Situational Awareness & Kids
How do I talk to my kids about being more aware?
What’s one of the biggest complaints of parents? Kids never listen! Especially at a store or in a crowded area, kids have the natural desire to explore. They don’t have the maturity to be aware of a dangerous situation or person.
More then likely, you were told as a child to “never talk to strangers”. You’ve probably repeated this message to your own kids. But here’s the thing- someday, your child is going to have to talk to a stranger.
For example, it’s so easy for your child to wander off and when they realize you’re no longer in their sights, they may panic. If you haven’t taught them what to do and how to ask for help, they might not make the safest decisions. Pick a meeting spot in case they get separated from you (such as the coffee shop in the store) or tell them to find a woman.
Yes-tell them specifically to find a woman.
Here’s why-traditionally, women are caregivers and whether or not they have their own kids, women are far more likely to help a child with whatever they need and see it through until the end. Also, statistically speaking, women are less likely to be sexual predators. It’s better to teach kids WHICH stranger to ask for help and HOW to ask for help.
- Between the ages of 4-6: Start talking about strangers.
- This is the time most kids are starting school and interacting with many adults they don’t know. A great question to start with is, “do you know what a stranger is?” If they aren’t sure, let them know a stranger is someone they don’t know. It’s that simple. Go through a list of people they know and then list people they don’t know to help show them the difference.
- It’s important not to scare them though, remind them that a stranger is not necessarily a good person or a bad person, a stranger is someone they don’t know.
- Between the ages of 7-10: Have them practice asking a stranger a question while you are close by.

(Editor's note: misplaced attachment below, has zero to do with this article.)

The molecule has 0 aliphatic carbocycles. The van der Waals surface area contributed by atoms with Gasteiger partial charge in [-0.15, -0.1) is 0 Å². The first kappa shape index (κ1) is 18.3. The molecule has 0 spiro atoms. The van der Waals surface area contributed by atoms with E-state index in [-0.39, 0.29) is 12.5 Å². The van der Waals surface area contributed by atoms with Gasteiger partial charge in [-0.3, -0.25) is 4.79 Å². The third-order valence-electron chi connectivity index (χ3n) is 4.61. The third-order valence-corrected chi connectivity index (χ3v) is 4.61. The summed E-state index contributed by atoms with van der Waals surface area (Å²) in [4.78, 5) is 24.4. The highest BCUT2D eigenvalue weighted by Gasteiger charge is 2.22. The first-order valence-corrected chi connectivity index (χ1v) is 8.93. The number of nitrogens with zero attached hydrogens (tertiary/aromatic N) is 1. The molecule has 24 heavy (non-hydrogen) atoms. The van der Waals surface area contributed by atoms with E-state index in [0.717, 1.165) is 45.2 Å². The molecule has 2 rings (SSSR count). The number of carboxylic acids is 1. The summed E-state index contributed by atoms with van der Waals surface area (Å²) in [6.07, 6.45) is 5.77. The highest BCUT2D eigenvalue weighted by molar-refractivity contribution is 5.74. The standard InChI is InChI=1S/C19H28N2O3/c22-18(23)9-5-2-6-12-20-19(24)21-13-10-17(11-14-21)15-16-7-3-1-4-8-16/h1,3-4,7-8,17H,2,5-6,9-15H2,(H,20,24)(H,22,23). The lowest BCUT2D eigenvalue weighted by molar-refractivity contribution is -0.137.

- Start with something simple. Have the child pick a stranger to go up to and ask what time it is. Again-you are close enough to overhear the conversation but far enough away that the child won’t look to you to ask the question.
- After this exercise, ask them why they picked that particular stranger to ask their question. Ask them how the stranger reacted (were they annoyed or helpful?).
- This is a great way to learn about their intuition (why they picked the stranger they picked) and how receptive they are of another person’s body language (how the stranger reacted to their question).
- Between the ages of 11-13: This is a great time to help them recognize their own intuition signals.
- Watch them interact with other adults, such as teachers or coaches.
- Ask them how they felt when that adult interacted with them.
- Remember-it’s important for the child to know their feelings matter. If they tell you, “it felt uncomfortable or strange when that person stood so close to me”, don’t dismiss or downplay that feeling. Ask them to tell you more. Maybe something along the lines of “why did it make you uncomfortable?”. Kids need to feel like they can tell you anything and that you will listen.
- Between the ages of 14-18: The years of growth and change.
- Your kids are going to test boundaries and push for more independence at this age. You may have heard this before, but I feel it’s important to remind you- be their parent and not their friend.
- Give them boundaries and show them how to set their own healthy boundaries.
- Talk to them. Ask about their friends, ask them where they’re going, ask them about their feelings.
- Teach them how to separate behaviors from the person displaying the behavior. For example, teach them to ask “why is this person trying to charm me?” instead of thinking “this person is charming”.
Remember, the issue isn’t strangers, it’s the behavior of strangers.
If you want to start the conversation of safety and situational awareness with kids but don’t know how, start with that. Talk to them and teach them to pay attention to strange behaviors and go from there.